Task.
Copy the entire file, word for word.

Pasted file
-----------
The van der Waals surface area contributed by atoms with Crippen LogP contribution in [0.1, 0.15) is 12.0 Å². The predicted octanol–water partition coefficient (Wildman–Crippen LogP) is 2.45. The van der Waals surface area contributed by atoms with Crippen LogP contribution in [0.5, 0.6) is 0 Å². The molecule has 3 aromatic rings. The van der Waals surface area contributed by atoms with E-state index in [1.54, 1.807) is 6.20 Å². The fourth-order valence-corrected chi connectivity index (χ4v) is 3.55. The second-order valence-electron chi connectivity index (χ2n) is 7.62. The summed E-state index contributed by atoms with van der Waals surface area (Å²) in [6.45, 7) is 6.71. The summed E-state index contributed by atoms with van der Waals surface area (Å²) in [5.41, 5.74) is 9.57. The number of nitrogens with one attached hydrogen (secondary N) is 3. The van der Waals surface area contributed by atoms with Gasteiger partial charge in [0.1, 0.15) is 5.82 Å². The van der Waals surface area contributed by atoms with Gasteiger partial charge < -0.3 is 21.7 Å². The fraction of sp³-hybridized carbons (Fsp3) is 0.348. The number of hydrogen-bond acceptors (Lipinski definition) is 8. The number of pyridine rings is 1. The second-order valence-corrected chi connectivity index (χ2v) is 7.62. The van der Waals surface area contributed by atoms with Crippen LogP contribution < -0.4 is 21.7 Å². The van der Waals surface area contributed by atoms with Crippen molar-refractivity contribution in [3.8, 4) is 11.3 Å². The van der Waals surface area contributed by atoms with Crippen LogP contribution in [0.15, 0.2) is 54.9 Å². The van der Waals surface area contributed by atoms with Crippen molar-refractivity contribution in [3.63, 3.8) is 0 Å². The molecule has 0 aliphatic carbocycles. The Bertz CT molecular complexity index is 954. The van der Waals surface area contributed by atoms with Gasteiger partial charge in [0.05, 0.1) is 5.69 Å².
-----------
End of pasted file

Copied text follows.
The van der Waals surface area contributed by atoms with Crippen LogP contribution in [0.1, 0.15) is 12.0 Å². The predicted octanol–water partition coefficient (Wildman–Crippen LogP) is 2.45. The van der Waals surface area contributed by atoms with Crippen LogP contribution in [0.5, 0.6) is 0 Å². The molecule has 3 aromatic rings. The van der Waals surface area contributed by atoms with E-state index in [1.54, 1.807) is 6.20 Å². The fourth-order valence-corrected chi connectivity index (χ4v) is 3.55. The second-order valence-electron chi connectivity index (χ2n) is 7.62. The summed E-state index contributed by atoms with van der Waals surface area (Å²) in [6.45, 7) is 6.71. The summed E-state index contributed by atoms with van der Waals surface area (Å²) in [5.41, 5.74) is 9.57. The number of nitrogens with one attached hydrogen (secondary N) is 3. The van der Waals surface area contributed by atoms with Gasteiger partial charge in [0.1, 0.15) is 5.82 Å². The van der Waals surface area contributed by atoms with Gasteiger partial charge < -0.3 is 21.7 Å². The fraction of sp³-hybridized carbons (Fsp3) is 0.348. The number of hydrogen-bond acceptors (Lipinski definition) is 8. The number of pyridine rings is 1. The second-order valence-corrected chi connectivity index (χ2v) is 7.62. The van der Waals surface area contributed by atoms with Crippen LogP contribution < -0.4 is 21.7 Å². The van der Waals surface area contributed by atoms with Crippen molar-refractivity contribution in [3.8, 4) is 11.3 Å². The van der Waals surface area contributed by atoms with Crippen LogP contribution in [0.15, 0.2) is 54.9 Å². The van der Waals surface area contributed by atoms with Crippen molar-refractivity contribution in [3.63, 3.8) is 0 Å². The molecule has 0 aliphatic carbocycles. The Bertz CT molecular complexity index is 954. The van der Waals surface area contributed by atoms with Gasteiger partial charge in [0.05, 0.1) is 5.69 Å².